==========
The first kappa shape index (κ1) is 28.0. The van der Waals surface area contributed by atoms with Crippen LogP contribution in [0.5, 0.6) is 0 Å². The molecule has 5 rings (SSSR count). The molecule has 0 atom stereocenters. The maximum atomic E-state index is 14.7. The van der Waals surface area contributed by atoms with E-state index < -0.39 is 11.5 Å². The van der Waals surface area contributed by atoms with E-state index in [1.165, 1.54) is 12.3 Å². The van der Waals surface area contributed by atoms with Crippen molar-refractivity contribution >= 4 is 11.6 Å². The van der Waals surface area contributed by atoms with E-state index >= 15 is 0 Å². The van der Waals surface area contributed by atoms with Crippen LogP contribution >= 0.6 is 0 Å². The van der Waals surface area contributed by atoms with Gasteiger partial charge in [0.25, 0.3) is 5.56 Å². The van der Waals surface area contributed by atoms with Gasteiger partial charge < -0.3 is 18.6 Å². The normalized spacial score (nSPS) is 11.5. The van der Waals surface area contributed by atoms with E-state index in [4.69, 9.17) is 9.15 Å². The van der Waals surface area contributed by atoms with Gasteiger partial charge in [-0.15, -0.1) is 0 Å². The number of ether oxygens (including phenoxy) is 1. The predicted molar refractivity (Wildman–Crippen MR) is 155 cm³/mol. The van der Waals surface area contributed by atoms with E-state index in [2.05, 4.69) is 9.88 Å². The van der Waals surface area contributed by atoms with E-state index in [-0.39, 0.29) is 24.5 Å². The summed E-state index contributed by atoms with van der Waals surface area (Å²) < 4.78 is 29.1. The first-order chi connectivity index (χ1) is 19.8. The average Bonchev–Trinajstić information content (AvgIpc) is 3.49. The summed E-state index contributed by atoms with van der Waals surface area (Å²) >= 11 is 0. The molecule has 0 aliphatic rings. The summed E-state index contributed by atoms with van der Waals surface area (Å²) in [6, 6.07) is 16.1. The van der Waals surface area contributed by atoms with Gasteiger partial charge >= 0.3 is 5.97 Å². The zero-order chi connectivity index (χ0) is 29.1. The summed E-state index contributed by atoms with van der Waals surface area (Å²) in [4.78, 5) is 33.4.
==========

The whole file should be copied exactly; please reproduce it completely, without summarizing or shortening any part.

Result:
The first kappa shape index (κ1) is 28.0. The van der Waals surface area contributed by atoms with Crippen LogP contribution in [0.5, 0.6) is 0 Å². The molecule has 5 rings (SSSR count). The molecule has 0 atom stereocenters. The maximum atomic E-state index is 14.7. The van der Waals surface area contributed by atoms with E-state index < -0.39 is 11.5 Å². The van der Waals surface area contributed by atoms with E-state index in [1.165, 1.54) is 12.3 Å². The van der Waals surface area contributed by atoms with Crippen molar-refractivity contribution >= 4 is 11.6 Å². The van der Waals surface area contributed by atoms with E-state index >= 15 is 0 Å². The van der Waals surface area contributed by atoms with Crippen LogP contribution >= 0.6 is 0 Å². The van der Waals surface area contributed by atoms with Gasteiger partial charge in [0.25, 0.3) is 5.56 Å². The van der Waals surface area contributed by atoms with Gasteiger partial charge < -0.3 is 18.6 Å². The normalized spacial score (nSPS) is 11.5. The van der Waals surface area contributed by atoms with E-state index in [4.69, 9.17) is 9.15 Å². The van der Waals surface area contributed by atoms with Gasteiger partial charge in [-0.15, -0.1) is 0 Å². The number of ether oxygens (including phenoxy) is 1. The predicted molar refractivity (Wildman–Crippen MR) is 155 cm³/mol. The van der Waals surface area contributed by atoms with E-state index in [2.05, 4.69) is 9.88 Å². The van der Waals surface area contributed by atoms with E-state index in [-0.39, 0.29) is 24.5 Å². The summed E-state index contributed by atoms with van der Waals surface area (Å²) < 4.78 is 29.1. The first-order chi connectivity index (χ1) is 19.8. The average Bonchev–Trinajstić information content (AvgIpc) is 3.49. The summed E-state index contributed by atoms with van der Waals surface area (Å²) >= 11 is 0. The molecule has 0 aliphatic rings. The summed E-state index contributed by atoms with van der Waals surface area (Å²) in [6, 6.07) is 16.1. The van der Waals surface area contributed by atoms with Gasteiger partial charge >= 0.3 is 5.97 Å². The zero-order chi connectivity index (χ0) is 29.1. The summed E-state index contributed by atoms with van der Waals surface area (Å²) in [4.78, 5) is 33.4.